A great addition to the CRNZ events coverage this year has been the quality video and photographic work via the drone of Quinn Pedley. We speak to the 14-year-old from Whanganui to find out more about his journey.
It was watching a remote controlled helicopter as a young child which first piqued the interest In objects which fly in the sky for Quinn Pedley.
“I thought it was amazing that it was possible to have such a tiny device fly with ease,” he recalls.
At the age of ten he became intrigued with drones and after being given a toy drone as a Christmas present later that year, his whole world was to change.
Describing his first drone as “cheap and non-professional” he was, nonetheless, determined to master his Christmas gift.
Minus the modern pilot assist features like GPS it took time to learn his craft and after many months in the shed practising how to control the device, his confidence slowly built.
The home schooled youngster was keen on using the drone to capture great photographs and video but offers some good advice to anyone keen to pursue the same route.
“To fly a drone and master good photography and videography you need to know how the drone works and behaves, like driving a car,” he explains. “It is also very important to have a good understanding of the rules and regulations around drones and where, how and when you can fly them.”
The canoe sprint connection was formed through his older brother, George, who started competing for the Whanganui Multisport Club around four years ago.
Quinn, who has paddled a sea kayak, but never performed competitively in a K1, found he was regularly hanging around at regattas with the family.
He had built up some experience filming motocross, jet sprints and other water-based events and saw how a drone would provide a “great, new perspective” of the racing.
Earlier this year he contacted CRNZ, who agreed to use his services for the 2020 NZCT New Zealand Canoe Sprint Championships at Lake Karapiro.
His unique take of the racing from a high vantage point plus (see image above) his engaging highlights package proved a real hit and his skills were used once again at Blue Lake 1 earlier this month, where his video footage and photographic skills proved a welcome edition to our daily coverage on the CRNZ social media channels.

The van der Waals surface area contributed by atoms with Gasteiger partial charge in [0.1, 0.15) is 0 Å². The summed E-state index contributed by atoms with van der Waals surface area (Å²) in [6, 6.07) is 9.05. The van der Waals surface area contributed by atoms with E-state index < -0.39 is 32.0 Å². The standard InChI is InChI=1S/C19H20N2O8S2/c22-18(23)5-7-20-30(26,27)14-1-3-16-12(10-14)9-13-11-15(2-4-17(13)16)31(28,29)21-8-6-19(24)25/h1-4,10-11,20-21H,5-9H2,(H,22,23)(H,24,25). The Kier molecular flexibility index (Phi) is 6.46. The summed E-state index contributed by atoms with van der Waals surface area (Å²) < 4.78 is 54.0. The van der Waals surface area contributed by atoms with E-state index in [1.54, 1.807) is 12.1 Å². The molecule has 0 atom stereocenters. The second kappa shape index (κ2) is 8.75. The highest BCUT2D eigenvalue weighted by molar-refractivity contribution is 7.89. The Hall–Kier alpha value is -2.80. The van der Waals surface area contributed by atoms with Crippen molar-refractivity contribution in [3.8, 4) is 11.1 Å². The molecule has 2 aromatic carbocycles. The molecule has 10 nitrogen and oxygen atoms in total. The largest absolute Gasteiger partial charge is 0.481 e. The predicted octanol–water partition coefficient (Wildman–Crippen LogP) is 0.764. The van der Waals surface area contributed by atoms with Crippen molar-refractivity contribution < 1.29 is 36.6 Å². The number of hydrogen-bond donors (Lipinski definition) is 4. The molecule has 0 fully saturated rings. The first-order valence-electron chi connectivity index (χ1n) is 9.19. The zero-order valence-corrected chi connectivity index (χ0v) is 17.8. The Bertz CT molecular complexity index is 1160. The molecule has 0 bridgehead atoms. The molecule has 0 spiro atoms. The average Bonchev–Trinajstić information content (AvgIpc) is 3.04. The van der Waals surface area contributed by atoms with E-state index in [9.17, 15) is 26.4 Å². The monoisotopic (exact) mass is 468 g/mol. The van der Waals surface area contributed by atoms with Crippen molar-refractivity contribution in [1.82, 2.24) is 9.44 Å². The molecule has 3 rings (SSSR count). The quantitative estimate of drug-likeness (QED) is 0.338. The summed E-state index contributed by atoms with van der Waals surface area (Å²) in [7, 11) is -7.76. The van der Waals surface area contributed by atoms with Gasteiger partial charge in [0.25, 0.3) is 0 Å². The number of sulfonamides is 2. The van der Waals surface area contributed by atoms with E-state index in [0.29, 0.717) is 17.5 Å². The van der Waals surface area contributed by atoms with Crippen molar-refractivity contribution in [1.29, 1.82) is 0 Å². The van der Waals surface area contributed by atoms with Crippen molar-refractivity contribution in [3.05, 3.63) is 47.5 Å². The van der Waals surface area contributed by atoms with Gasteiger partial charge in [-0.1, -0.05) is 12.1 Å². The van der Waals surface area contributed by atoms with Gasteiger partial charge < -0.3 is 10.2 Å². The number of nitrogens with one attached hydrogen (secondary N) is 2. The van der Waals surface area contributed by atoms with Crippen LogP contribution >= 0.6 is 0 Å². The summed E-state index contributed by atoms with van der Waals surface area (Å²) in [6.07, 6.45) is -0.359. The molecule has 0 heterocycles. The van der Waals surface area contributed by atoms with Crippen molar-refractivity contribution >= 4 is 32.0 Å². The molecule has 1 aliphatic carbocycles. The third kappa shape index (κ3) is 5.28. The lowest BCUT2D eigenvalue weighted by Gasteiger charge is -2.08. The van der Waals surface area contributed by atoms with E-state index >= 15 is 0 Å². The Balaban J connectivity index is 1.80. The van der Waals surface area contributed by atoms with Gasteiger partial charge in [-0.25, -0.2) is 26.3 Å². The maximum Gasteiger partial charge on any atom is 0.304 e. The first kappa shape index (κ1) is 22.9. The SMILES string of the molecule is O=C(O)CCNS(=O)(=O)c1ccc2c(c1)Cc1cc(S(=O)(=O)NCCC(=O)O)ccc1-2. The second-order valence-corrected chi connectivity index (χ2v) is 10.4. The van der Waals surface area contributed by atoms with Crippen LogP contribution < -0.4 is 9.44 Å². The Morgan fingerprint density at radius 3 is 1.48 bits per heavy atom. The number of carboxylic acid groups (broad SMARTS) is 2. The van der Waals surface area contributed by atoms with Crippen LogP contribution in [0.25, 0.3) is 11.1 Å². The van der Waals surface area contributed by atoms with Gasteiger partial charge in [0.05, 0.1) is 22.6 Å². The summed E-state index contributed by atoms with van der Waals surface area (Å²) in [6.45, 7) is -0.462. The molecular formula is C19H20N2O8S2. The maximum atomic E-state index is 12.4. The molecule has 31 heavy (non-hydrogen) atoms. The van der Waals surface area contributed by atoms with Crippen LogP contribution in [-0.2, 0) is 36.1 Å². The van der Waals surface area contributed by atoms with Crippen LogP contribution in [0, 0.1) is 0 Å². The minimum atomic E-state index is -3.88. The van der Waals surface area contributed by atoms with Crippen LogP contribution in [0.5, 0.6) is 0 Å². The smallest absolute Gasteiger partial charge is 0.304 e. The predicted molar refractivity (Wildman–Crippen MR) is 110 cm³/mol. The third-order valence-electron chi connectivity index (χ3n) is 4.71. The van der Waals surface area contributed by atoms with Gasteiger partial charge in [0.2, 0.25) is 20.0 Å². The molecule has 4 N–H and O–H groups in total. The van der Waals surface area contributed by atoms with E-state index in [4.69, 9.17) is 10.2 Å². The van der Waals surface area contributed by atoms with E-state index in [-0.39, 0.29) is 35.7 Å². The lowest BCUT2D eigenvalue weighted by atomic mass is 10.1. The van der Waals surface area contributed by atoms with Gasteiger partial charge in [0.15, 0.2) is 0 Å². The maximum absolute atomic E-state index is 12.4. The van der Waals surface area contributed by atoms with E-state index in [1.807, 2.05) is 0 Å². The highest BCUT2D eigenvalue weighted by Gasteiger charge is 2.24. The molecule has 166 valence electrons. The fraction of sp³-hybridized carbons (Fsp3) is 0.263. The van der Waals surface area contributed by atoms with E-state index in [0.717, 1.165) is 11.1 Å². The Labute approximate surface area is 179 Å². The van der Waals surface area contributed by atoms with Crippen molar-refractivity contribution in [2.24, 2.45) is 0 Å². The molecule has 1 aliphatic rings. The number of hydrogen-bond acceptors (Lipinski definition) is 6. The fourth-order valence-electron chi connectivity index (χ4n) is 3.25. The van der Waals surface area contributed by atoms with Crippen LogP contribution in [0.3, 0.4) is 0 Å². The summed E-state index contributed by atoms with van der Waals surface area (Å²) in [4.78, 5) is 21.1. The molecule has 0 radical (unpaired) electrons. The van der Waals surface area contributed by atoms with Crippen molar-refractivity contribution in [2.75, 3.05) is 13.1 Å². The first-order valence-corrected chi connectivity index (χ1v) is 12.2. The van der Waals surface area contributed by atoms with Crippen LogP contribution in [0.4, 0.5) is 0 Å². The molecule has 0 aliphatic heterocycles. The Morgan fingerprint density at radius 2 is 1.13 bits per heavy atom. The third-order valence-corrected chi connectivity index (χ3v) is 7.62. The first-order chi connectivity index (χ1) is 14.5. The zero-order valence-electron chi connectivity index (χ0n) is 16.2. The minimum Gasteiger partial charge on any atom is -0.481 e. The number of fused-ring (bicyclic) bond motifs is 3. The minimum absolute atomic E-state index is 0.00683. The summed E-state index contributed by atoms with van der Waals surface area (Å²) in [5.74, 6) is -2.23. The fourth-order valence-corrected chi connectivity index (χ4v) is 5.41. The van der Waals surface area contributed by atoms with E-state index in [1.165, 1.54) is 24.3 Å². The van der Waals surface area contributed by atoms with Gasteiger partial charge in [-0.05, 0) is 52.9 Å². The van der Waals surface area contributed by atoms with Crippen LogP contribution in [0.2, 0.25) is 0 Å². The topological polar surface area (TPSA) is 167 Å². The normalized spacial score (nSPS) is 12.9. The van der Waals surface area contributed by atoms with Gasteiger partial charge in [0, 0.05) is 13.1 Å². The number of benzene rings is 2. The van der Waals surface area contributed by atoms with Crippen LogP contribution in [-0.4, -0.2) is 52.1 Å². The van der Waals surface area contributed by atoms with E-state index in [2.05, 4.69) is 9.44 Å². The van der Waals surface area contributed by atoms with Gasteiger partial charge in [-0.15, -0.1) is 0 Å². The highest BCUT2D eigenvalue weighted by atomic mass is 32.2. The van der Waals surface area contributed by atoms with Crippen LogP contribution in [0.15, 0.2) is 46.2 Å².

Today he operates a $2500 DJI Phantom 3 Professional drone, which he believes is ideal for capturing the best of the action at canoe sprint regattas and other water sport-based events.
“It is a great drone for videoing events, small enough that it doesn’t make too much noise yet large enough to be able to fly in a decent breeze. It is equipped with many safety features such as GPS, Auto-return to base when connection to the drone is lost and an optical flow sensor that looks at the ground and allows the drone to hold its position with more stability.”
It is hoped Quinn will also provide his unique take on the action at the King and Queen of the Harbour surf ski race in Auckland and at Blue Lake 2 in Rotorua in December and his personal goals in future are to potentially progress his drone expertise into television or precision surveying and agricultural services.
Quinn sees great scope for drone flying to not only be used recreationally and/or to film sporting events but also as a tool to save lives and be used in search and rescue and the fire services.
However, what, in Quinn’s opinion, is the key to collecting quality drone footage?
“The art of capturing exciting videos that engages the audience is getting in low and close, so you are able to see the paddlers facial expressions,” he adds. “Whilst it is also important to be able to see who is out in front and keeping the race in context.”
***Check out our Facebook and Instagram pages for more of Quinn’s cool videos.